Global Business Services: Obsolete or more relevant than ever?
How Global Business Services can deliver value in an era of increased disruption
The events of 2020 have emphasized just how volatile and complex the world is today. In such a dynamic, fast-changing environment, the role – and relevance – of Global Business Services (GBS) in international organizations may be unclear. This throws up several critical questions. Is GBS becoming obsolete or is it actually now more important than ever? And, if GBS is to thrive, how can it provide value to stakeholders across an organization?
All about the money?
A natural evolution of the shared services model, Global Business Services combines administrative functions in hubs throughout an organization. GBS typically incorporates functions like Finance, HR and IT. Increasingly, that scope is expanding to include areas such as Procurement, Customer Service, Sales and Marketing, and Legal.
As a legacy of the shared services approach, some GBS models remain rigidly siloed: they focus with laser-like precision on the cost-efficient delivery of transactional services via standalone platforms and tools – and little else. But GBS can, and should, go beyond purely monetary savings.
Consolidating shared services into a single, structured organization that focuses on end-to-end processes can bring multiple benefits to a business, from improved efficiency and flexibility to more transparent governance. Crucially, it can also act as a platform for future growth and drive digital transformation through standardization.
Stuck in the danger zone
However, the journey from functional, cost-driven GBS to a multi-service, end-to-end approach is paved with difficulty. Today, many organizations find themselves stuck in the middle – a no-man’s land in which GBS delivers neither the desired cost nor quality benefits.
That leaves management with a choice: Downgrade and settle for focusing solely on savings? Or upgrade to a GBS model that will deliver added value across the business in an era of increased disruption?
How to move GBS up the value chain
To obtain greater insight into the present and future roles of GBS organizations, Roland Berger surveyed 20 large European companies in July and August 2020. We have combined these results with our experiences from daily interactions with clients to create key recommendations as to how GBS can drive shareholder value. To move GBS up the value chain, an organization must have a clear vision of its end goal and build a roadmap, taking into account its readiness for change and capacity to deliver. The following five areas are key on that journey.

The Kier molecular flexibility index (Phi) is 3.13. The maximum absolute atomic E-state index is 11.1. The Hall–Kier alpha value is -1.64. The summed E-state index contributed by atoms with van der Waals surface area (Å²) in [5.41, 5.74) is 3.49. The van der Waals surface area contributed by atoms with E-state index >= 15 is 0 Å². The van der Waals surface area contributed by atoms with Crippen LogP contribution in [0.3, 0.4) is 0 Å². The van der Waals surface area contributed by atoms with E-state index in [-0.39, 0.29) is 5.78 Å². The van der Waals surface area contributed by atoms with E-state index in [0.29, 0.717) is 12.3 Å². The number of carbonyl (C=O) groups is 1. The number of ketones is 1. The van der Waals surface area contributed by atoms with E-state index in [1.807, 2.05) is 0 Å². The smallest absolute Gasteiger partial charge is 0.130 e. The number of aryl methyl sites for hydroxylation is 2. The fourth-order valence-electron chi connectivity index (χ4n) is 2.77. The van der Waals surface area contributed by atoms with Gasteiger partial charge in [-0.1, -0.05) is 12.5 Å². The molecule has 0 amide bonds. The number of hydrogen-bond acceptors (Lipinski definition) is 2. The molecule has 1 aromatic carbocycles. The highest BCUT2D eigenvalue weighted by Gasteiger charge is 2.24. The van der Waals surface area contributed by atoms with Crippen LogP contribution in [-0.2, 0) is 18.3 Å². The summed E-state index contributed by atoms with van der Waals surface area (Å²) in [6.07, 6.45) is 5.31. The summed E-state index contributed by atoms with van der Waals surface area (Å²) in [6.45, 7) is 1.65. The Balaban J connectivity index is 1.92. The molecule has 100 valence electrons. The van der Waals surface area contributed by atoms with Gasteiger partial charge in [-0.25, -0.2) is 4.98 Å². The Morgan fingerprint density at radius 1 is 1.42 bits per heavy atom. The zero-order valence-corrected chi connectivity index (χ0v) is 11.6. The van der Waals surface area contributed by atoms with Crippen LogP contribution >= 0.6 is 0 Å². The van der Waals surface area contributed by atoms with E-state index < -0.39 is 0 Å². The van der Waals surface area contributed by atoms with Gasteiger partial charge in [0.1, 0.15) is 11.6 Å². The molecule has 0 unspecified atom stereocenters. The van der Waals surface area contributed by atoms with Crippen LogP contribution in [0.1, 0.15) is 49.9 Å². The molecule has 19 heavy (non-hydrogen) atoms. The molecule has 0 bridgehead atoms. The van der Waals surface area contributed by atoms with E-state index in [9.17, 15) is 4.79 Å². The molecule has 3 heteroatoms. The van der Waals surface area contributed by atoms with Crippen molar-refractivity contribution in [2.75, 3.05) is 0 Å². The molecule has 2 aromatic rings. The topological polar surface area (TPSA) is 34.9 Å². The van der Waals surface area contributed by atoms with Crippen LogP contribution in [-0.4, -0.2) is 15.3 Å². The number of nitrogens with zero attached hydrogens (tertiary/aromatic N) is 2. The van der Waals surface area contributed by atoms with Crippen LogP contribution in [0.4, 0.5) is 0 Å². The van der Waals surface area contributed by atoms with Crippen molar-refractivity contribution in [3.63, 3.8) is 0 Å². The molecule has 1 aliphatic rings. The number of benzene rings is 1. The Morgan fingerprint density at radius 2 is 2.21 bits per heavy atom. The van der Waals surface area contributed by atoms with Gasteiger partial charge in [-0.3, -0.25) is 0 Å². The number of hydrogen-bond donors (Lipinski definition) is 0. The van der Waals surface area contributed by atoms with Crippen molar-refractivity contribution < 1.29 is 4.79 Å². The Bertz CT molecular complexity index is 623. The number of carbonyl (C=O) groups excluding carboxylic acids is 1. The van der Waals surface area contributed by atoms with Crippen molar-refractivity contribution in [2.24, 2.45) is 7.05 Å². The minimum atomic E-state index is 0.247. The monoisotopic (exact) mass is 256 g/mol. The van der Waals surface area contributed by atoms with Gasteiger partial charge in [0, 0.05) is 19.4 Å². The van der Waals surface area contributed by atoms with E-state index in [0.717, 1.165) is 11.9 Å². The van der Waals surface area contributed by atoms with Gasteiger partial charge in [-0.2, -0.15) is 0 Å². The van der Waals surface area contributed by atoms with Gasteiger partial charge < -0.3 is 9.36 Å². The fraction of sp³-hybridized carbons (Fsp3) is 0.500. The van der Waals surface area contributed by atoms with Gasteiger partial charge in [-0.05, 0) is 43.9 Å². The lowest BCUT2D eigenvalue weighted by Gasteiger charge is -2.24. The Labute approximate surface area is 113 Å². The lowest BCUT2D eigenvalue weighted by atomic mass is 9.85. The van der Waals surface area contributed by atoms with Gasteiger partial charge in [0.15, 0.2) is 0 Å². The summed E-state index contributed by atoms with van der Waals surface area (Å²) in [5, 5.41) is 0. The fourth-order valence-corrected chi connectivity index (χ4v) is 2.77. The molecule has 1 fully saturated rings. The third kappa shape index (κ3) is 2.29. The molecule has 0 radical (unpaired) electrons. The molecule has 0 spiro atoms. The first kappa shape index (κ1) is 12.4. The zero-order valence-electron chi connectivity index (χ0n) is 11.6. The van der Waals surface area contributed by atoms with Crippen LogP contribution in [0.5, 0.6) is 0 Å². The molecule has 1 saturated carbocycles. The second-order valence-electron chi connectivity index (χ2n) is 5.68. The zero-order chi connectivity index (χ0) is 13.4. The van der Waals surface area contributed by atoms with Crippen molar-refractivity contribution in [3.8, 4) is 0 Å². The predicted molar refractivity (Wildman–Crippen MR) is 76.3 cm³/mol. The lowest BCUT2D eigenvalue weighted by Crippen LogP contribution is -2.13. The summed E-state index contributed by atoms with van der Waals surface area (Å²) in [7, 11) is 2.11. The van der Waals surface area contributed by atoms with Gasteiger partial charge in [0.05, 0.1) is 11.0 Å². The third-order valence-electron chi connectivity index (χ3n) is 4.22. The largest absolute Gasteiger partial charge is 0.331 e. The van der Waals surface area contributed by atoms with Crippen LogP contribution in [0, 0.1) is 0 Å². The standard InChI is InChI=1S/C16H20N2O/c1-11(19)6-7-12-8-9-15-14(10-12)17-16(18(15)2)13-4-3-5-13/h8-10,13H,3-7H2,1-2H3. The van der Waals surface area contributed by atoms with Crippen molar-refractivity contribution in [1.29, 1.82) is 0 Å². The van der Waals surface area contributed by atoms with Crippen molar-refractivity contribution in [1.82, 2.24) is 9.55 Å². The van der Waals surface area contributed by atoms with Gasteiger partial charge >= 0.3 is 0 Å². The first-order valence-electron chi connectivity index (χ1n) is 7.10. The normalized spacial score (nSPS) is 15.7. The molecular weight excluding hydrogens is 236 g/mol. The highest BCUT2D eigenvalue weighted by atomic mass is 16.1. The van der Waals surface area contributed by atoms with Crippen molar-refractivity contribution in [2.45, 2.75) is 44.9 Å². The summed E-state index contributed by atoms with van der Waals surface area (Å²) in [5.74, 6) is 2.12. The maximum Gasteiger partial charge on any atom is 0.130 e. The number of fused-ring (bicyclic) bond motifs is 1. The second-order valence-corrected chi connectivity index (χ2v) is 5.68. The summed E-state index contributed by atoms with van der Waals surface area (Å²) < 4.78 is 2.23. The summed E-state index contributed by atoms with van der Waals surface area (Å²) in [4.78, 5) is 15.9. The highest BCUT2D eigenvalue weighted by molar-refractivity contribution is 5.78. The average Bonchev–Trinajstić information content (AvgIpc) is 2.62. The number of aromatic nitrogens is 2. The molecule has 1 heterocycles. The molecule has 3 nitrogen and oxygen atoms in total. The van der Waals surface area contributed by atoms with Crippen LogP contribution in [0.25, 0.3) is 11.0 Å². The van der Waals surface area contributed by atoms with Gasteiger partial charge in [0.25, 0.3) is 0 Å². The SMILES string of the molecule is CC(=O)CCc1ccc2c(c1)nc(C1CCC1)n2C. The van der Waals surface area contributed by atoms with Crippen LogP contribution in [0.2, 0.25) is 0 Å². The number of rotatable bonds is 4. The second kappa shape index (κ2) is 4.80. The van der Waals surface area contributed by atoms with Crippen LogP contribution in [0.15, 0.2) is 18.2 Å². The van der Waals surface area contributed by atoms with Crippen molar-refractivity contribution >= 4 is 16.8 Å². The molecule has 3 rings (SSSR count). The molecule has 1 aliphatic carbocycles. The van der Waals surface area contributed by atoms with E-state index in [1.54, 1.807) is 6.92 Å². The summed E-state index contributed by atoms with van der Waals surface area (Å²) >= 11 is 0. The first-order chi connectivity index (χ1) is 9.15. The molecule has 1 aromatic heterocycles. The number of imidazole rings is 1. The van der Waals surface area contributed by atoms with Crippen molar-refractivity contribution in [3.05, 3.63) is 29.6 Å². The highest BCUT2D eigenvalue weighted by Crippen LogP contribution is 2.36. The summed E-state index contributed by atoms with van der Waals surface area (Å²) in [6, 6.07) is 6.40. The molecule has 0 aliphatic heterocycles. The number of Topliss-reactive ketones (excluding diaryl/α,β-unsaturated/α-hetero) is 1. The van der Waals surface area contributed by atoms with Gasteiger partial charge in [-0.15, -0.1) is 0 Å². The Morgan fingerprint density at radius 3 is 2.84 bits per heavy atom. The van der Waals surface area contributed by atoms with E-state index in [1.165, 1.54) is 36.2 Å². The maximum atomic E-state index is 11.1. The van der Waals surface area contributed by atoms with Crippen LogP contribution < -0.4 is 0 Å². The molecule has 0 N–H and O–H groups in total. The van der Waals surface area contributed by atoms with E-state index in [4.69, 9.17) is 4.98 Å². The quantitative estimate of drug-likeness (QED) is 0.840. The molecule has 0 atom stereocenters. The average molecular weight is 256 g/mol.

- Prioritize customer value
Our survey shows the majority of companies regularly measure customer satisfaction via pre-defined metrics. Customer relationship management, however, is less structured: just 44% of respondents reported a dedicated CRM setup with a single point of contact. With customers prioritizing the timeliness of response and reaction to business requests (behind only the cost of services), GBS must ensure it stays in close contact to offer value.
- Establish strong common services
GBS is all about sharing good practices, tools and infrastructure across functions. An organization must shift its focus from improving delivery operations to a more balanced approach that embeds customer alignment, improved governance and higher-value delivery operations.
- Create multi-service, end-to-end solutions
GBS organizations now have clear alternatives to increasingly outdated solutions: focusing on value-added services instead of the cost-efficient delivery of transactional ones; a standardized service portfolio versus one driven by functions; integrated end-to-end architecture over standalone platforms and tools; and digital means of engagement over traditional ones.
- Run GBS like a business
Organizations that run GBS like a business can improve annual productivity by more than 15%. Like businesses, GBS units must also decide whether to pass savings on to the business or re-invest them to improve further. Based on our experience in the field, approximately two thirds of these savings are channeled into lower costs, with 10-15% invested in talent development, technology, process improvements.
- Embrace digital innovation
Key technologies can drive GBS efficiency and effectiveness. These include process mining to translate process data into actionable information; data visualization to better understand trends, patterns and outliers; and automation to deliver standardized processes more quickly, cheaply and reliably.
GBS: Done correctly, it’s more relevant than ever
According to our recent survey, 58% of organizations find themselves in the danger zone of uncertainty – caught between a functional, cost-driven focus and a multi-service, future-ready model. Successfully transitioning from one to the other requires GBS leaders who can disrupt and evolve as skillsets change. By embracing an enabling culture and service-excellence mindset, GBS can remain relevant and make a significant contribution to company success.